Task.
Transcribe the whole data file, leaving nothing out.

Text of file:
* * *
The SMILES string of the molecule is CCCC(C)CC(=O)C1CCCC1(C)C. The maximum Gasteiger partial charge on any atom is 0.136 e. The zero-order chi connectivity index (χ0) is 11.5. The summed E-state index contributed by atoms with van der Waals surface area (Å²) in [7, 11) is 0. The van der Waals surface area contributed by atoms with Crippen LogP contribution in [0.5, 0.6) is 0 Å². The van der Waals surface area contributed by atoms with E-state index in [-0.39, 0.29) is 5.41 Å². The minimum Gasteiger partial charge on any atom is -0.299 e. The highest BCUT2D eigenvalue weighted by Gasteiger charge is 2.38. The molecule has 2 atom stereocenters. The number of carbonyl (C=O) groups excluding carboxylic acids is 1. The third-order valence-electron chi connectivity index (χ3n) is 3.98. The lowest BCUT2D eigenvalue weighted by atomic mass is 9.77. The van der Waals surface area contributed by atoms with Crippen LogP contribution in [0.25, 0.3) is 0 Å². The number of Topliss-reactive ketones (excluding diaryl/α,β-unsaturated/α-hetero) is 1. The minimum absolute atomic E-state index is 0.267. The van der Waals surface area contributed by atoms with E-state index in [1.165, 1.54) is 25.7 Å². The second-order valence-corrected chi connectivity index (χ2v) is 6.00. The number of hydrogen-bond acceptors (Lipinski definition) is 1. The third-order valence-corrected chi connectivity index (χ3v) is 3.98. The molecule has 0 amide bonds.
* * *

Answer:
The SMILES string of the molecule is CCCC(C)CC(=O)C1CCCC1(C)C. The maximum Gasteiger partial charge on any atom is 0.136 e. The zero-order chi connectivity index (χ0) is 11.5. The summed E-state index contributed by atoms with van der Waals surface area (Å²) in [7, 11) is 0. The van der Waals surface area contributed by atoms with Crippen LogP contribution in [0.5, 0.6) is 0 Å². The van der Waals surface area contributed by atoms with E-state index in [-0.39, 0.29) is 5.41 Å². The minimum Gasteiger partial charge on any atom is -0.299 e. The highest BCUT2D eigenvalue weighted by Gasteiger charge is 2.38. The molecule has 2 atom stereocenters. The number of carbonyl (C=O) groups excluding carboxylic acids is 1. The third-order valence-electron chi connectivity index (χ3n) is 3.98. The lowest BCUT2D eigenvalue weighted by atomic mass is 9.77. The van der Waals surface area contributed by atoms with Crippen LogP contribution in [0.25, 0.3) is 0 Å². The number of Topliss-reactive ketones (excluding diaryl/α,β-unsaturated/α-hetero) is 1. The minimum absolute atomic E-state index is 0.267. The van der Waals surface area contributed by atoms with E-state index in [1.165, 1.54) is 25.7 Å². The second-order valence-corrected chi connectivity index (χ2v) is 6.00. The number of hydrogen-bond acceptors (Lipinski definition) is 1. The third-order valence-corrected chi connectivity index (χ3v) is 3.98. The molecule has 0 amide bonds.